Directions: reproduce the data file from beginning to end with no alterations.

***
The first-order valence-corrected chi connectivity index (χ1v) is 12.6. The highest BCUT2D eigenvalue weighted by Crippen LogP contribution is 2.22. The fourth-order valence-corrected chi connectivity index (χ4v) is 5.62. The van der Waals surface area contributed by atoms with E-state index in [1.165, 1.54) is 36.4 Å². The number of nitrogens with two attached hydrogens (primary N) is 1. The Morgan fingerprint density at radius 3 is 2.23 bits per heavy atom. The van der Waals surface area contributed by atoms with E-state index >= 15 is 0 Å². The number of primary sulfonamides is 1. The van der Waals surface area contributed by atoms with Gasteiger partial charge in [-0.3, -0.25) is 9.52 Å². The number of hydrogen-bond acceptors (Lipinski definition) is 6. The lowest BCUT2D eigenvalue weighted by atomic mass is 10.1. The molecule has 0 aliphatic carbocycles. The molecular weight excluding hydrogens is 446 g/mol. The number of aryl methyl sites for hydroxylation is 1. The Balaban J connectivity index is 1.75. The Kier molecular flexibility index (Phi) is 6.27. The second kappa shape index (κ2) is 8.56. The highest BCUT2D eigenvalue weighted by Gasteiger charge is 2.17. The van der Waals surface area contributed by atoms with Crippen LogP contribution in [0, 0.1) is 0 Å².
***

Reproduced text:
The first-order valence-corrected chi connectivity index (χ1v) is 12.6. The highest BCUT2D eigenvalue weighted by Crippen LogP contribution is 2.22. The fourth-order valence-corrected chi connectivity index (χ4v) is 5.62. The van der Waals surface area contributed by atoms with E-state index in [1.165, 1.54) is 36.4 Å². The number of nitrogens with two attached hydrogens (primary N) is 1. The Morgan fingerprint density at radius 3 is 2.23 bits per heavy atom. The van der Waals surface area contributed by atoms with E-state index >= 15 is 0 Å². The number of primary sulfonamides is 1. The van der Waals surface area contributed by atoms with Gasteiger partial charge in [-0.3, -0.25) is 9.52 Å². The number of hydrogen-bond acceptors (Lipinski definition) is 6. The lowest BCUT2D eigenvalue weighted by atomic mass is 10.1. The molecule has 0 aliphatic carbocycles. The molecular weight excluding hydrogens is 446 g/mol. The number of aryl methyl sites for hydroxylation is 1. The Balaban J connectivity index is 1.75. The Kier molecular flexibility index (Phi) is 6.27. The second kappa shape index (κ2) is 8.56. The highest BCUT2D eigenvalue weighted by Gasteiger charge is 2.17. The van der Waals surface area contributed by atoms with Crippen LogP contribution in [0, 0.1) is 0 Å².